English Major Spotlight: Valerie Paul
Hometown: Chanhassen, MN
Why did you choose to major in English?
It honestly just looked like the major with the highest proportion of classes I thought I’d have a good time in. Transferring from biomedical engineering was a big jump, but I had thoroughly enjoyed my English classes in high school. Two separate teachers had suggested I consider a career of some kind in writing and knew that English is a very widely applicable major in terms of career paths. I don’t expect to stay in the same career my entire life, so having the strong writing, critical thinking, analytical, and cooperative skills I’ve developed during my time in the English department will serve me well no matter where I end up after my mid-life crisis.
Are you pursuing any majors, minors, internships, or interests outside your English major?
I have minors in linguistics and creative writing, as well as a Certificate in Editing and Publishing. I also tutor at 826 MSP, volunteer in the collections of the Science Museum of Minnesota, and work at Minitex in Wilson Library. I’m going to grad school next year for library science, so having a wide background in archival work, teaching, and publishing alongside my literature and language has opened up a lot of paths for my career. The linguistics minor in particular has helped me keep the scientific parts of my brain sharp since entering the humanities.
What is a favorite book you read for an English class?
Shakespeare’s Much Ado About Nothing. I’d never read one of Shakespeare’s comedies before, so exploring this side of his writing was a fascinating experience. Getting into Shakespeare can feel difficult, but with the right teacher (hey, Professor Andrew Scheil!) or a summary and performance recording handy, that bar to entry drops really quickly.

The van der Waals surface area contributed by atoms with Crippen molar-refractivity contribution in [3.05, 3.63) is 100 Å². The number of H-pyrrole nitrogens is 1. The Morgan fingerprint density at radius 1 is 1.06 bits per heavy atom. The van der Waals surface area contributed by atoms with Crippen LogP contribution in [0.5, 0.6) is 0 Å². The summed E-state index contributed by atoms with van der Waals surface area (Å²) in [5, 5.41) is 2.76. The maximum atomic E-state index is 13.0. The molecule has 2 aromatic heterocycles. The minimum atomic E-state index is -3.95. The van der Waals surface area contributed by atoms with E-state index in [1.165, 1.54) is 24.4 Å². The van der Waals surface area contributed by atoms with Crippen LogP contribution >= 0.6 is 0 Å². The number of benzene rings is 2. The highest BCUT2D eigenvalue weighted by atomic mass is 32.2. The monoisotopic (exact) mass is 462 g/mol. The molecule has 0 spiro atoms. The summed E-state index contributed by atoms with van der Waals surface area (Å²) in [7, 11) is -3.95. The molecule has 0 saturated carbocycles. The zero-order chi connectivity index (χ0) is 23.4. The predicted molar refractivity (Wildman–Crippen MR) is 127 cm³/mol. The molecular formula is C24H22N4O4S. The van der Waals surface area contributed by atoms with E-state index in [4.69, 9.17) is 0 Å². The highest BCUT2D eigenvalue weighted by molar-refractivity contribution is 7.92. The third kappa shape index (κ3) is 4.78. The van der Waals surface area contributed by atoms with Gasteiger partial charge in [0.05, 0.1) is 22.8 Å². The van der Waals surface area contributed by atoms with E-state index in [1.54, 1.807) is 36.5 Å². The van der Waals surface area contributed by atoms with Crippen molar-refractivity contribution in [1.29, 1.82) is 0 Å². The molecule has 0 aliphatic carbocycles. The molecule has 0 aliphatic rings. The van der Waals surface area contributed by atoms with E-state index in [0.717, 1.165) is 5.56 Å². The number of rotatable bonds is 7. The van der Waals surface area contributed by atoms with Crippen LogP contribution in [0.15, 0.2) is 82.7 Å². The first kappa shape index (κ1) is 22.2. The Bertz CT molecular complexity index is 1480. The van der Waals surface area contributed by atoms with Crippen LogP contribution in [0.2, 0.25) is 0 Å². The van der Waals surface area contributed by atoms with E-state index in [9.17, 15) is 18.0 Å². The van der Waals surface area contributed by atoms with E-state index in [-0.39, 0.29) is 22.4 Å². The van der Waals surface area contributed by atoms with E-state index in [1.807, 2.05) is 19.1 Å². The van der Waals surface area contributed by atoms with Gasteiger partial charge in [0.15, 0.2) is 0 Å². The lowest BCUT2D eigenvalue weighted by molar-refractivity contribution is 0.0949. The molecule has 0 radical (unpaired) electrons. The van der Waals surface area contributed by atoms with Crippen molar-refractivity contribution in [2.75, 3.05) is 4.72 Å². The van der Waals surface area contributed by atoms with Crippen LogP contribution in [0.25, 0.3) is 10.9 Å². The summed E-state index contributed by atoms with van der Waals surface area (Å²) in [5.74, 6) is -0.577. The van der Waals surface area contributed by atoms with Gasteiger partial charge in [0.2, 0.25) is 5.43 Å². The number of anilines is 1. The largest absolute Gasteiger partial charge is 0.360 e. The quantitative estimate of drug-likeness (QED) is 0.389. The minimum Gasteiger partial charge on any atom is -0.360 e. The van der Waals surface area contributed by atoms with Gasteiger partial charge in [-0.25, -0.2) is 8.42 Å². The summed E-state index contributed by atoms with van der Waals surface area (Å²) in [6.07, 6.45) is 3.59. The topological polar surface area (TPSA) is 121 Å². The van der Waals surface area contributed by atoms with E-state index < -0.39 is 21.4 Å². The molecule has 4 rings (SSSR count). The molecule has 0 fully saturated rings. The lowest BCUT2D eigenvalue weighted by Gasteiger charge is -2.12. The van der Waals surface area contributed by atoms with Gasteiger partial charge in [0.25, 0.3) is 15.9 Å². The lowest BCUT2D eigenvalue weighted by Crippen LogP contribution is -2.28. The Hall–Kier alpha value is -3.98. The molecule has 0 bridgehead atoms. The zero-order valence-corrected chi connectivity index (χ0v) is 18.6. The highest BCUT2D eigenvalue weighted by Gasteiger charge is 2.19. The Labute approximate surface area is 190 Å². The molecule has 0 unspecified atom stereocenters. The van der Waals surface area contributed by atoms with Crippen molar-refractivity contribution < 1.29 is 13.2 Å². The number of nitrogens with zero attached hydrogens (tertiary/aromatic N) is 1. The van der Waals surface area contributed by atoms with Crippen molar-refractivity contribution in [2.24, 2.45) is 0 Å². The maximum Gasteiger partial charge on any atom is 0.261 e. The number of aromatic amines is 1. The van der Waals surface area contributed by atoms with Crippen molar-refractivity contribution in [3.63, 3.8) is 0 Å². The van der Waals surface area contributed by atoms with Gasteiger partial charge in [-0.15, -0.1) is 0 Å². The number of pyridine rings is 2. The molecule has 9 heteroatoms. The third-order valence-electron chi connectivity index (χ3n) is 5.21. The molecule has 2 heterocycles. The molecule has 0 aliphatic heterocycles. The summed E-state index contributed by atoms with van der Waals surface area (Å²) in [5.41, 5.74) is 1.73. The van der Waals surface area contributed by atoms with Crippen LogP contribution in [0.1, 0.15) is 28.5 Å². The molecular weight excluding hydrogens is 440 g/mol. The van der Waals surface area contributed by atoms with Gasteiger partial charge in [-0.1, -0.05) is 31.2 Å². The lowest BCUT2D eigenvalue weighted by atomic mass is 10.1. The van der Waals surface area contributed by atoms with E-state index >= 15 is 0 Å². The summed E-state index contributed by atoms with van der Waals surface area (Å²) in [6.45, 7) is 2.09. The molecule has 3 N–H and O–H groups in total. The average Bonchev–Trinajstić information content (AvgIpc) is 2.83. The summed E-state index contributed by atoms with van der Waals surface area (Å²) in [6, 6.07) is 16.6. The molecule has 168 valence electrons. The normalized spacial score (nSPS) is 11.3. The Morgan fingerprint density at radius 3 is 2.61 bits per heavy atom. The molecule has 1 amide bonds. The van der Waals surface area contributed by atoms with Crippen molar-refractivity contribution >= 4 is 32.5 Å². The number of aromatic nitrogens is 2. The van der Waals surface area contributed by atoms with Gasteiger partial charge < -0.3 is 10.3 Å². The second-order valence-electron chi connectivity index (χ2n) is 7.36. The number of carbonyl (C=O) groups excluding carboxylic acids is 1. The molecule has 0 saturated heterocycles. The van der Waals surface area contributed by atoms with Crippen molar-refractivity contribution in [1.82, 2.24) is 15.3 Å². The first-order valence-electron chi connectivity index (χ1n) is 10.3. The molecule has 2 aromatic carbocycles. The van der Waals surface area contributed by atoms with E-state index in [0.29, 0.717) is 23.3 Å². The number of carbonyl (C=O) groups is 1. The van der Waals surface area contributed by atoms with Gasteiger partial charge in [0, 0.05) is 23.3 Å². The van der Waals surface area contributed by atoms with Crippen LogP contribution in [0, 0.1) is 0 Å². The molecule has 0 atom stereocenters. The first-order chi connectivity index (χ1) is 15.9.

What English course would you recommend for majors? For non-majors who want to take an English class?
For majors: ENGL 3741 "Literacy and American Cultural Diversity"; for non-majors: ENGL 3506 "Social Movements and Community Education." These are both Community Engaged Learning courses. For English majors, I think having an understanding of the continuum of literacy is fundamental to navigating modern society with an English degree. For non-majors, knowing the history of social movements and the basics of how nonprofits are structured is important to contributing to ongoing social movements and discussions of them today.
What is your favorite thing about Pillsbury Hall?
I love the attic space. The natural wood creates an environment that feels very welcoming, and I’ve got some great memories there between my work on The Tower and events held by FUSE.
What is something about the English department that most people wouldn’t know?
The diversity of majors and interests of students in English classes. I’ve taken core courses with law students, comp sci majors, business students, and nontraditional students of all varieties. Literature is one of those things that becomes easier to appreciate the more life experience you have, and I’ve been very lucky to work with people from all walks of life.